Bermuda: Myth #37: Same-Sex Marriages Are Not Recognised In Bermuda

Last Updated: 26 January 2018
Article by Adam Richards

Myth #37: Same-sex marriages are not recognised in Bermuda.

The issue of same-sex marriage is one which has generated much debate and even stronger feelings. In this paper just last week, a poll undertaken in Bermuda showed that approximately half of those surveyed opposed amendments to the law to allow for same-sex marriages. At the same time, there are equally vociferous calls to prevent such discrimination and an online petition is seeking support to persuade the Government to legalise same-sex marriage.

The legal position is, on the surface at least, fairly unequivocal. The starting point is the Marriage Act 1944. This Act sets out the prerequisites to be complied with in order for a valid marriage to take place and conversely, provides a list of circumstances in which a marriage will be deemed to be void. Perhaps, surprisingly, there is no specific provision requiring the parties to the marriage to be a male and female respectively. There is, however, a catch all proviso that states that the rules will apply "without prejudice to the effect of any other provision of law under which a marriage is void or voidable".

The Matrimonial Causes Act 1974 provides the mechanism by which a marriage can be dissolved. Although the statute is primarily gender neutral, the Act sets out certain additional grounds on which a marriage is deemed to be void. This includes the critical provision that a marriage will be void where the parties are not respectively male and female. Therefore in order for a marriage to be valid in Bermuda the marriage must be contracted between a male and female.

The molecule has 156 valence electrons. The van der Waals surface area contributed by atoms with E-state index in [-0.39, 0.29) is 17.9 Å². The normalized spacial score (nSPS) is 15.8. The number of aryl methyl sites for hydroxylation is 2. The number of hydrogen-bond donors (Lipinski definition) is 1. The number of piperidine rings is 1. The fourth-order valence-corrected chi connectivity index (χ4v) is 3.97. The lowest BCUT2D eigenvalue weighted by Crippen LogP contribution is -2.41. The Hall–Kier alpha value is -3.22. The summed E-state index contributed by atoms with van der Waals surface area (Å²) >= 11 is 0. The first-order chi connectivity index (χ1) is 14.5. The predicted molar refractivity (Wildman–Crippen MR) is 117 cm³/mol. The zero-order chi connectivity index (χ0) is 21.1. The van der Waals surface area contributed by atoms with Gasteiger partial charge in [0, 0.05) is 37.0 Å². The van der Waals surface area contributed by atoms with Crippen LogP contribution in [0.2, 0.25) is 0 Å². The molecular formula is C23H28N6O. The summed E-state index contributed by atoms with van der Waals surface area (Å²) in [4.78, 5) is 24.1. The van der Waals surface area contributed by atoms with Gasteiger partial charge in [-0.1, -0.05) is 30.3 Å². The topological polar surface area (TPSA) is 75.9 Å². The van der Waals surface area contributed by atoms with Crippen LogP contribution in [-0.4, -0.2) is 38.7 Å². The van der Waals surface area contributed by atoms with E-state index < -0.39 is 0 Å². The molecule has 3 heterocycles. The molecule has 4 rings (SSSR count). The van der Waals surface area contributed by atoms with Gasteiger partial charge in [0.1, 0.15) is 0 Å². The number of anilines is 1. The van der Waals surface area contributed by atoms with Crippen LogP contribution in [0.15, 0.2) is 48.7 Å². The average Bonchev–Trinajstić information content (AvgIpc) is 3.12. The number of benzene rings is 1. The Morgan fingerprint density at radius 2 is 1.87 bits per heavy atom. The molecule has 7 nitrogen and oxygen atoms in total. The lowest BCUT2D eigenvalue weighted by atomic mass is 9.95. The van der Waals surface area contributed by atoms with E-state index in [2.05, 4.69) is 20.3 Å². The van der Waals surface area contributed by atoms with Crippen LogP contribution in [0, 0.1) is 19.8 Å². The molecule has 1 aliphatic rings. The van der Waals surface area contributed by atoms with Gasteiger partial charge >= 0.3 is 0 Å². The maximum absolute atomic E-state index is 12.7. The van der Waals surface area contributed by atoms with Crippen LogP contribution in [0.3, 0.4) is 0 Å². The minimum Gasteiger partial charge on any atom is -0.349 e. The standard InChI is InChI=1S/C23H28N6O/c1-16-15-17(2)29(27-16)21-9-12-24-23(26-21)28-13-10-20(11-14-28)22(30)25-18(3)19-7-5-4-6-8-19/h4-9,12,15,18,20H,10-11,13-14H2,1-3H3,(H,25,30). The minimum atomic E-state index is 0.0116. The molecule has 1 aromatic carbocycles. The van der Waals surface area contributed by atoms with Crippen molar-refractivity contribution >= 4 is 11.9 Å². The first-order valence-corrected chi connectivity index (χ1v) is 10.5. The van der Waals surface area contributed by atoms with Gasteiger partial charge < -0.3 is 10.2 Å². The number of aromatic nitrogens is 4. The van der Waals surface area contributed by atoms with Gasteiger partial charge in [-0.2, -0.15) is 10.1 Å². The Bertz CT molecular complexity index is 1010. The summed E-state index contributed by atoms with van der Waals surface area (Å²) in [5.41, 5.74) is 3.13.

So, a same-sex marriage will be void and therefore treated as never having occurred. An open and shut case then? Not so fast:

As much as Bermuda is "Another World", it cannot live in a vacuum. Matters of international law impact on this island every day. Same sex marriage is now permissible, according to Wikipedia, in 17 countries including Portugal, Spain, New Zealand, South Africa, most states of the United States and most importantly the United Kingdom. These are countries where Bermudians visit frequently but also countries which provide Bermuda with a significant proportion of its guest workers. Therefore, although Bermudians of the same sex might not be able to lawfully marry here, it is quite conceivable that they may marry abroad and that such a marriage would be valid, at least in the country where the marriage took place. The question, which is more difficult, is whether a marriage lawfully entered into abroad would be recognised in Bermuda?

The circumstances in which foreign marriages will be recognised are not a straight forward matter and are determined applying principles of International Private Law. The very basic premise is that the Bermuda courts, in determining whether a foreign marriage should be recognised, will apply the law where the parties are domiciled, where they intend to set up their matrimonial home or where the parties have the most substantial connection. As such, same-sex Bermudians marrying abroad would likely find that their marriage would still be considered void (as the court would apply Bermuda law).